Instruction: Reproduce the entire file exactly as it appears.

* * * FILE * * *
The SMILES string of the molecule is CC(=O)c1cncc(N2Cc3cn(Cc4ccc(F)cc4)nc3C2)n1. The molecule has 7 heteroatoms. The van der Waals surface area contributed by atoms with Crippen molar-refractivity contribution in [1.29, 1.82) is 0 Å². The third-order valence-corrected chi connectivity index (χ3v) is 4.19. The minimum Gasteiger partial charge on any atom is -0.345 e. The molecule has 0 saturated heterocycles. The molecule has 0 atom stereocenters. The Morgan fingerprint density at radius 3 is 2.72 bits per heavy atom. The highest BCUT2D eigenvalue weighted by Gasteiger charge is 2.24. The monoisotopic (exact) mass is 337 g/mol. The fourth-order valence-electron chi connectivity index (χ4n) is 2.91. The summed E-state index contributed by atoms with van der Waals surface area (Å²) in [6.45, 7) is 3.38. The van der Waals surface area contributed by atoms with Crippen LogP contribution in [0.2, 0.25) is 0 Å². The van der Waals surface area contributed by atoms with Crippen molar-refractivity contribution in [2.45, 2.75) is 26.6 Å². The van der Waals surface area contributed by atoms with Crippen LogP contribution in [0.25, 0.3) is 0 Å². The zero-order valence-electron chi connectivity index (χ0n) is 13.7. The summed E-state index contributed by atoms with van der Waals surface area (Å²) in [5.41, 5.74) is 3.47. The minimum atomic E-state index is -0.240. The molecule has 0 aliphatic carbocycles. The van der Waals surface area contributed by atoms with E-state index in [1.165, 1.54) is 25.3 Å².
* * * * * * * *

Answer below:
The SMILES string of the molecule is CC(=O)c1cncc(N2Cc3cn(Cc4ccc(F)cc4)nc3C2)n1. The molecule has 7 heteroatoms. The van der Waals surface area contributed by atoms with Crippen molar-refractivity contribution in [1.29, 1.82) is 0 Å². The third-order valence-corrected chi connectivity index (χ3v) is 4.19. The minimum Gasteiger partial charge on any atom is -0.345 e. The molecule has 0 saturated heterocycles. The molecule has 0 atom stereocenters. The Morgan fingerprint density at radius 3 is 2.72 bits per heavy atom. The highest BCUT2D eigenvalue weighted by Gasteiger charge is 2.24. The monoisotopic (exact) mass is 337 g/mol. The fourth-order valence-electron chi connectivity index (χ4n) is 2.91. The summed E-state index contributed by atoms with van der Waals surface area (Å²) in [6.45, 7) is 3.38. The van der Waals surface area contributed by atoms with Crippen LogP contribution in [0.2, 0.25) is 0 Å². The van der Waals surface area contributed by atoms with Crippen molar-refractivity contribution in [2.45, 2.75) is 26.6 Å². The van der Waals surface area contributed by atoms with Crippen LogP contribution in [0.25, 0.3) is 0 Å². The zero-order valence-electron chi connectivity index (χ0n) is 13.7. The summed E-state index contributed by atoms with van der Waals surface area (Å²) in [5.41, 5.74) is 3.47. The minimum atomic E-state index is -0.240. The molecule has 0 aliphatic carbocycles. The van der Waals surface area contributed by atoms with E-state index in [1.165, 1.54) is 25.3 Å².